Luca Guadagnino produced this thriller — now in post — in which a couple (Alicia Vikander and John David Washington) are vacationing in Greece. They falls into a violent conspiracy with tragic consequences. Ferdinando Cito Filomarino follows his debut feature, “Antonia,” a biopic of Italian poet Antonia Pozzi, with this outing.

La Bella Estate
Laura Luchetti, who made a splash with 2018 teen runaway drama “Twin Flower,” will soon return behind camera to shoot this adaptation of a collection of three short stories by prominent Italian author Cesare Pavese that share coming-of-age tropes and are set in early postwar Italy. Financing and casting are in their final stages.

The Life Ahead
Netflix recently acquired global rights to this drama, which marks Sophia Loren’s return to a feature film after a decade’s absence. Directed by her son Edoardo Ponti, “Life Ahead” sees the iconic Italian Oscar-winner playing Madame Rosa, a Holocaust survivor who forges a bond with a 12-year-old Senegalese immigrant boy named Momo. Pic may launch from the Venice Film Festival. The film is an adaptation of Romain Gary’s novel “La vie devant soi,” which was previously adapted for the big screen by Israeli filmmaker Moshe Mizrahi as “Madame Rosa,” starring Simone Signoret.  That film won the 1977 foreign-language Oscar.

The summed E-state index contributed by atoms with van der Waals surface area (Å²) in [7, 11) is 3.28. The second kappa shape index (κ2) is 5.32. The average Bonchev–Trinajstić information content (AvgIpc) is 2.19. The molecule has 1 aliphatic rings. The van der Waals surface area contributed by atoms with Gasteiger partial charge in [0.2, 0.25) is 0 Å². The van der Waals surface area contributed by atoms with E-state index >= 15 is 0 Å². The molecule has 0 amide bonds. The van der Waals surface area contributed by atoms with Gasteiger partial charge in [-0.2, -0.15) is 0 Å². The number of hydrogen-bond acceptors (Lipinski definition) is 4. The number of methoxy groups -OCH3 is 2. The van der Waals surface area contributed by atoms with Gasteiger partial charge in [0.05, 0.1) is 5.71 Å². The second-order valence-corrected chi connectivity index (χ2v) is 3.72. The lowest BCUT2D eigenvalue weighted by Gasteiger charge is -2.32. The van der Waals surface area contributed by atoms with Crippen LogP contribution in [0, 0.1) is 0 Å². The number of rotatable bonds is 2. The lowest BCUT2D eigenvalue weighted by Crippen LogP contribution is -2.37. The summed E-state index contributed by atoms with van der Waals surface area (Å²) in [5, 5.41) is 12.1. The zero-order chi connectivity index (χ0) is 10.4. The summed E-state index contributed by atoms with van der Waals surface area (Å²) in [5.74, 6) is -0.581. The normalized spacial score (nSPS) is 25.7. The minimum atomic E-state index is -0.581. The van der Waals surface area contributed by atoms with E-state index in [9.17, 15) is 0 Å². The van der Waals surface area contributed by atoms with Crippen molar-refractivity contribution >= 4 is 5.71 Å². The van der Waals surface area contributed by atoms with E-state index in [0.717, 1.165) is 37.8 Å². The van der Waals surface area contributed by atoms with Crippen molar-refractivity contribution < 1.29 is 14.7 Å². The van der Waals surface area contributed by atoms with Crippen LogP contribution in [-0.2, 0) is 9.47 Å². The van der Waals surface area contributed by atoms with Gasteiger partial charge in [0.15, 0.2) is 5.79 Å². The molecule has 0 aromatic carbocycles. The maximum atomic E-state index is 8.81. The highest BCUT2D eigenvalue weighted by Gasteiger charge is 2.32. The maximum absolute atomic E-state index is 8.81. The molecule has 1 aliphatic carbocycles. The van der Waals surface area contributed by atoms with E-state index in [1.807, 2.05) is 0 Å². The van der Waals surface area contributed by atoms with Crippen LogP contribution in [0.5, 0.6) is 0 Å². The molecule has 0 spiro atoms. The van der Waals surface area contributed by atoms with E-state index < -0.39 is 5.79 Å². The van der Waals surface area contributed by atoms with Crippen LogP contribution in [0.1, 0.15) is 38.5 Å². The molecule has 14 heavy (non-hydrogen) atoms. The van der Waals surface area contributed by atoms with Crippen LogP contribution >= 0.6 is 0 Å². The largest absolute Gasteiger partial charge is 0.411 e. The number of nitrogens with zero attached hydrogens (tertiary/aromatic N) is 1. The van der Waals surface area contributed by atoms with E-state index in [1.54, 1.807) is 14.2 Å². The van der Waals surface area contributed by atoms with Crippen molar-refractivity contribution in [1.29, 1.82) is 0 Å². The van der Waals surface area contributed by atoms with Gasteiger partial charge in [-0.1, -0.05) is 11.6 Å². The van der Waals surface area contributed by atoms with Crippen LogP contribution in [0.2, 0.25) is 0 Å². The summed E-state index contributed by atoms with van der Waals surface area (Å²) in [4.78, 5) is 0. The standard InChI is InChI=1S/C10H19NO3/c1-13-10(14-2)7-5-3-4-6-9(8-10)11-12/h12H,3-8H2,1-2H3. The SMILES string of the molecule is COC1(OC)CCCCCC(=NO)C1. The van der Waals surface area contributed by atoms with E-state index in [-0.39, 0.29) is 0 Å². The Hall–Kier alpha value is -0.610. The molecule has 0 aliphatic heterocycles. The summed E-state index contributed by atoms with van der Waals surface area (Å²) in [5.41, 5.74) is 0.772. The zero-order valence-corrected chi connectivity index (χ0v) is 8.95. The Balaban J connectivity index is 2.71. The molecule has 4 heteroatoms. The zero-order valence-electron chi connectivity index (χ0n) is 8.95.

Non Mi Uccidere
(Don’t Kill Me)
Young director Andrea De Sica, who helmed the bulk of teen series “Baby” for Netflix, is set to shoot a horror film geared toward the same youth demographic as the show. It’s based on a bestselling Gothic novel about a 19-year-old named Mirta who, with her older lover, Robin, dies of a drug overdose. She then reanimates alone to find out that in order to continue living, and cherishing the memory of Robin’s love, she must eat living humans. Shooting is expected to start soon. Cast is being contractualized. Pic is the director’s sophomore feature after “Children of the Night,” a coming-of-age story set at an upper-crust boarding school that flirted with horror elements.

Gianfranco Rosi, who won Berlin’s Golden Bear in 2016 for his migration documentary, “Fire at Sea,” and the Venice Golden Lion before that for “Sacro GRA,” about life on the ring road around Rome, is in post on this look at life at night across the Middle East. For the film, Rosi immersed himself in war zones and other Middle East hot spots, as is his modus operandi when filming.

Voyage in Italy 
Oscar-winning Italian director Gabriele Salvatores (“Mediterraneo”) is making this doc chronicling life in Italy during lockdown using material from social media and videos sent to his team by people during the pandemic. RAI Com is selling in Cannes.